One of the most popular tourist attractions in the Smoky Mountains (if not the most popular tourist attraction) is Dollywood, owned by country music superstar Dolly Parton. Dollywood opened in 1986 with just one amusement park and a handful of rides and shows. Today it’s one of the biggest tourist attractions in Tennessee spanning 160 acres offering more than 50 rides, entertainment and also a water park, Dollywood’s Splash Country.
Shops in Gatlinburg
Glades Road Artisan community is the largest independent organization of artisans in the United States. The 8 mile loop is peppered with 100 artists and craftsmen showcasing beautiful collections of local handcrafts in gorgeous little properties bordering tiny streams.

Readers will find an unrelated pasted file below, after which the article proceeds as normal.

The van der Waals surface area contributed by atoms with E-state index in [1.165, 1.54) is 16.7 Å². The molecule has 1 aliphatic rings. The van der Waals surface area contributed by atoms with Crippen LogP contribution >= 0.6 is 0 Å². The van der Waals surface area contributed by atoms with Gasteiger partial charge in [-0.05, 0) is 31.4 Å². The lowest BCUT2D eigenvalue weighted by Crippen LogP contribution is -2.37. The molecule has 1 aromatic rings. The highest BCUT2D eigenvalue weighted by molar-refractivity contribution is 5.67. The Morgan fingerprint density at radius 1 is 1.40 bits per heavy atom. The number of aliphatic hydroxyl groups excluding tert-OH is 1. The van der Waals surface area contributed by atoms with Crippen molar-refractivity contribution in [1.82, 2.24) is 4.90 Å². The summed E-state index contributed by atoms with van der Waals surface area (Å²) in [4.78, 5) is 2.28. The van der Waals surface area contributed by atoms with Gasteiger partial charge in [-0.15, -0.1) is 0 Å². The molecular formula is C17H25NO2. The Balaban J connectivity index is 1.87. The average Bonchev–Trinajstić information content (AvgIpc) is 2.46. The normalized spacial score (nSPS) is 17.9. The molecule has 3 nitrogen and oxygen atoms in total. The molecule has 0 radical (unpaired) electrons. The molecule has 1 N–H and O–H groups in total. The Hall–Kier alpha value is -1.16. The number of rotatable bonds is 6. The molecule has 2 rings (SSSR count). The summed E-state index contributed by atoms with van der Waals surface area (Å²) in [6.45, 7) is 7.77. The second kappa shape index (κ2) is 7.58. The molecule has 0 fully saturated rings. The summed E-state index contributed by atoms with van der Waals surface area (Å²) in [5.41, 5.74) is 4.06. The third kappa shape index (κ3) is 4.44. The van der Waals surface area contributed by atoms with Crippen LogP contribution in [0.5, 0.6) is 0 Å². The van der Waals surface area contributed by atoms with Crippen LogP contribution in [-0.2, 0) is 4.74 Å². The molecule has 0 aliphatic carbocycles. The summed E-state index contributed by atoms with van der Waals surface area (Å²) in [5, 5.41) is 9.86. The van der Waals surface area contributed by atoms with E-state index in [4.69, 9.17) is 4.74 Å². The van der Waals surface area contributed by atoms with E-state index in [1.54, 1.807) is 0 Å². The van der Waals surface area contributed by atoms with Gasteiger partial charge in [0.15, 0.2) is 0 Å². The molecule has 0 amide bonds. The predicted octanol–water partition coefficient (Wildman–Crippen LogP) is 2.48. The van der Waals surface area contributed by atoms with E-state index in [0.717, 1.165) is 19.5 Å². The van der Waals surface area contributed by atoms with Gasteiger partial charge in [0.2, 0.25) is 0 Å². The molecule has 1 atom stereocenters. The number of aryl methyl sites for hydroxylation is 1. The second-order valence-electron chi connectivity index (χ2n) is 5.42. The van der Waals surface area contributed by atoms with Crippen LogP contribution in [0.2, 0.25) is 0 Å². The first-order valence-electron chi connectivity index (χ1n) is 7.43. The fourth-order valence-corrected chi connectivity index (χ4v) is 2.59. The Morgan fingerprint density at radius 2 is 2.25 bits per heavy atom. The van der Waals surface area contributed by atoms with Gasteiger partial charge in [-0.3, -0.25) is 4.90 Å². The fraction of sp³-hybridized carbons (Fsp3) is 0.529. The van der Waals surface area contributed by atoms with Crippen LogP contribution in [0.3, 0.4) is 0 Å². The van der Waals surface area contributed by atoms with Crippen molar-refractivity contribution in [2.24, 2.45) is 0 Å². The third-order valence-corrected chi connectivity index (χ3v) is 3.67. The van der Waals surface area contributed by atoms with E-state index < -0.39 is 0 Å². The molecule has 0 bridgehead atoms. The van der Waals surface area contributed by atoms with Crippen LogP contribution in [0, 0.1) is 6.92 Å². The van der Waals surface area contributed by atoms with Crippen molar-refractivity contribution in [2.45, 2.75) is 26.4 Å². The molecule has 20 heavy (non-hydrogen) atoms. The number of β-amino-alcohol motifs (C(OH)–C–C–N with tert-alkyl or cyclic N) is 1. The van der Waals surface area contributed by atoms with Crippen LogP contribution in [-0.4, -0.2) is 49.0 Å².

The shops are usually family owned with names like Ogles broom shop and Annies Apples. I spent a few hours browsing the curiosities here. Pick up some great gifts from paintings to pottery, jams, handmade candles, baskets, weavings, wooden sculptures and everything in between.
Gatlinburg high street is bursting with tourist shops selling t-shirts, magnets, and other items which seem to be primarily made in China. I would recommend picking up souvenirs from some of the brilliant local artisans instead.
Where to eat in the Smoky Mountains
Because we visited the Smoky Mountains during the pandemic we chose to mainly self-cater but we did venture out to a couple of restaurants.